Further, by placing the polymers on the back surface of the solar cell, the polymers are shielded from some ultraviolet radiation which is received by the front surface of the cell. In an alternative embodiment of the invention, doped P or N regions are formed in the top surface, which can endure ultraviolet radiation, while either a donor or acceptor polymer contact is provided on the back surface. The hole and electron carriers then migrate to opposing surfaces of the solar cell, in accordance with prior art devices, but the back surface does have a polymer contact which is readily fabricated and again is shielded from UV radiation.
Thereafter, an antireflective coating such as silicon nitride or doped silicon carbide 14 can be deposited on the silicon oxide layer 12 to further enhance the anti-reflection surface as shown in
Next, as shown in
After the polymers are applied on the backside and vias are opened to polymers 18, 20, a metal interconnect pattern is formed as shown in
The tunnel junction 28 is shown by dotted line above the donor and acceptor polymers. The electrical carriers generated in the silicon wafer by impinging radiation then tunnel through oxide 16 to or from the polymer contacts. A similar induced junction field 30 is formed in the substrate under the top textured surface.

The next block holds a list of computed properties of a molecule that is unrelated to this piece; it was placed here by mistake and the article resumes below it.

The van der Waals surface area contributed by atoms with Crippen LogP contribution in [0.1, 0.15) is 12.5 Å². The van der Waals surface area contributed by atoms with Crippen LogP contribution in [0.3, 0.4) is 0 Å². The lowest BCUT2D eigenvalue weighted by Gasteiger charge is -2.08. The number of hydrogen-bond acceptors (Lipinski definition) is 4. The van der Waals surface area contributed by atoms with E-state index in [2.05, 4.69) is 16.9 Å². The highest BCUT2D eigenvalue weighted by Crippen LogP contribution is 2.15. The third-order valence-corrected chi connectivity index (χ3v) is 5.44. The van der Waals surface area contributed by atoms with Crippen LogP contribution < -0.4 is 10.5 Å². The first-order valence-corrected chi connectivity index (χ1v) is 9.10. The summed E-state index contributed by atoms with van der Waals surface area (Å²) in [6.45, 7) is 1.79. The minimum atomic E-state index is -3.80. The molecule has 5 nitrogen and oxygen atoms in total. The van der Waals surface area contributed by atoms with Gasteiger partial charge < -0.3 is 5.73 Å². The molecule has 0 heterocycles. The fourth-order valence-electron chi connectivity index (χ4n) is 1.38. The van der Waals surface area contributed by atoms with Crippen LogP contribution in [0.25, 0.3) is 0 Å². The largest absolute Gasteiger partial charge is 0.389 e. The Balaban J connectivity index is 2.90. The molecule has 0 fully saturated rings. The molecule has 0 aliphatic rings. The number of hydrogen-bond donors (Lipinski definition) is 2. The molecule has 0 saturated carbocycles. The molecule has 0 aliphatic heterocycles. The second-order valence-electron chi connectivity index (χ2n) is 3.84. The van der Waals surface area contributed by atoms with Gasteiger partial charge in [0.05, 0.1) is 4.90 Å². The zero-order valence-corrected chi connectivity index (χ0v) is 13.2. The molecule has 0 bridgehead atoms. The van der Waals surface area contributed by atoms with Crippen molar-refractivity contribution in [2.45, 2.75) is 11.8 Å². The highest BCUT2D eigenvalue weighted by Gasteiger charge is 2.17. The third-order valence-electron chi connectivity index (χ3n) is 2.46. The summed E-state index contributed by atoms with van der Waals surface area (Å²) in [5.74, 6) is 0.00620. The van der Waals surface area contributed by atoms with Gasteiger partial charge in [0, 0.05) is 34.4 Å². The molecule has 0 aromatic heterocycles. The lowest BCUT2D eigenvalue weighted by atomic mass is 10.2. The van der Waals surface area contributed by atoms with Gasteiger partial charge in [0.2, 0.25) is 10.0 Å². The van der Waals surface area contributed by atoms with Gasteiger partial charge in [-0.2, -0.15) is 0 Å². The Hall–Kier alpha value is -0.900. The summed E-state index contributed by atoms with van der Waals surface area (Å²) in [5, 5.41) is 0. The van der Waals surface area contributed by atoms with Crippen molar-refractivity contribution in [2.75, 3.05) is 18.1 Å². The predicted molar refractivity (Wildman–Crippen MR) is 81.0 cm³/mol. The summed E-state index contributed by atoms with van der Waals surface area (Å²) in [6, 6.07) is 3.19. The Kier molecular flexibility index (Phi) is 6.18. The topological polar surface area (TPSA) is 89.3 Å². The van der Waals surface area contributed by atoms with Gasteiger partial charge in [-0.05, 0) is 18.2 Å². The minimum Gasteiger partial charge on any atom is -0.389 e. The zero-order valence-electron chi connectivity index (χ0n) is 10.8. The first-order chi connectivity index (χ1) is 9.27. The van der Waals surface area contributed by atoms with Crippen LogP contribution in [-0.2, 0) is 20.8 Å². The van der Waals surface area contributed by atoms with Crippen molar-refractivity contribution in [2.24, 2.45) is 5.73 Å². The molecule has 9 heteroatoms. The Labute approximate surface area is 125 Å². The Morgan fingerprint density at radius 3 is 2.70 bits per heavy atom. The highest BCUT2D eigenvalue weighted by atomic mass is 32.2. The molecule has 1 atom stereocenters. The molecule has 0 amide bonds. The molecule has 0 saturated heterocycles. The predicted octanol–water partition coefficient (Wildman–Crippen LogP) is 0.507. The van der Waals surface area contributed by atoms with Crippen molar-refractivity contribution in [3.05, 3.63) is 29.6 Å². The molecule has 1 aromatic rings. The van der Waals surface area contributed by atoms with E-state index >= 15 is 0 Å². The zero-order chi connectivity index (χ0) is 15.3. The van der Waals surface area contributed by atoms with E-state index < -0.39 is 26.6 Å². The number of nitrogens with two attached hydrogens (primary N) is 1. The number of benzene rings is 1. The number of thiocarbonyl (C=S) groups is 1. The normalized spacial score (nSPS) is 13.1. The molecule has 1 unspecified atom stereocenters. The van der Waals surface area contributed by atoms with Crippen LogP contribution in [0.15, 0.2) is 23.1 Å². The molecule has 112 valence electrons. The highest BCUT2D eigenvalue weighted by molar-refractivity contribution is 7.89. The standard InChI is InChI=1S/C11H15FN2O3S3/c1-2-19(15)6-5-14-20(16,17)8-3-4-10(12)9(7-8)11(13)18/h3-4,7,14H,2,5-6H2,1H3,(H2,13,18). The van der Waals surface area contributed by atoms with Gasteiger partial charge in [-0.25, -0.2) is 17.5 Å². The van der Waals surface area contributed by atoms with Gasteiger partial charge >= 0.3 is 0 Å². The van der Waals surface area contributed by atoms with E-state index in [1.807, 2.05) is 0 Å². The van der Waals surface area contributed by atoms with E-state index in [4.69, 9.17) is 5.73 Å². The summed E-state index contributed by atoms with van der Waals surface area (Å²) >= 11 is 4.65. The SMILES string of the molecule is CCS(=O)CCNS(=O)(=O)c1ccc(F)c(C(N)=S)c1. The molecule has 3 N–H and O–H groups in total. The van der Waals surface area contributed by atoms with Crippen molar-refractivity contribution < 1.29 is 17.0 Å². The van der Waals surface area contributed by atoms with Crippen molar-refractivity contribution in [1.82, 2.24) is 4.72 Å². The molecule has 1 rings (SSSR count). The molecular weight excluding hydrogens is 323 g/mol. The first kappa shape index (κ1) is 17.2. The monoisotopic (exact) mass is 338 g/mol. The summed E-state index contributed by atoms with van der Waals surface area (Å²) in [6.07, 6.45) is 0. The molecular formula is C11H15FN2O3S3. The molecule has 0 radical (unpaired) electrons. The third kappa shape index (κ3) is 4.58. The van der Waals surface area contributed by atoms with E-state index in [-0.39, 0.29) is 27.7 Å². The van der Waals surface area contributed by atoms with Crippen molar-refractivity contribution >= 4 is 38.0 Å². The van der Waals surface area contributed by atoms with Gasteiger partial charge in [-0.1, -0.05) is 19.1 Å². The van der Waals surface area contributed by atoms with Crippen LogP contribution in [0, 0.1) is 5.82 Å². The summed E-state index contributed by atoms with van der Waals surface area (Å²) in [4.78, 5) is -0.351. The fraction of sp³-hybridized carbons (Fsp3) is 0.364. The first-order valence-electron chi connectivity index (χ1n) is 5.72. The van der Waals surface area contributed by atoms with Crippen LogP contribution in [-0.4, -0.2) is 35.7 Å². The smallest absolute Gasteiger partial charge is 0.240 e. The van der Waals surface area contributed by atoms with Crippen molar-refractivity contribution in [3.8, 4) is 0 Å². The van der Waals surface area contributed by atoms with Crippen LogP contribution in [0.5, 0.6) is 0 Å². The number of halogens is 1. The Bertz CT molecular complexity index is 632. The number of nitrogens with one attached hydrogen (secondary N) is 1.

In alternative embodiments, the tunnel oxide can be removed from under the polymer contact with each contact directly abutting the surface of substrate 10. Further, solar cells are known in which one dopant contact is in the top surface, and an opposite conductivity contact is on the second surface. Such a solar cell can employ the present invention by using doped regions in the top surface which are less susceptible to UV radiation, and then forming an opposite conductivity polymer contact in the back surface, either donor or acceptor. Again, the polymer contact on the back surface will be shielded from some of the impinging UV radiation.
The invention permits added improvements in manufacturing cost and eliminates deleterious processing by using polymers that can be applied by inkjet printing. Photoresist masking, etching, doping, and annealing steps are then obviated, and the use of inkjet printing accelerates the application of the polymer contacts.
While the invention has been described with reference to specific embodiments, the description is illustrative of the invention and is not to be construed as limiting the invention. For example, a p-doped silicon substrate can be used rather than the described n-doped silicon substrate. Thus, various applications may occur to those skilled in the art without departing from the spirit and scope of the invention as defined by the appended claims.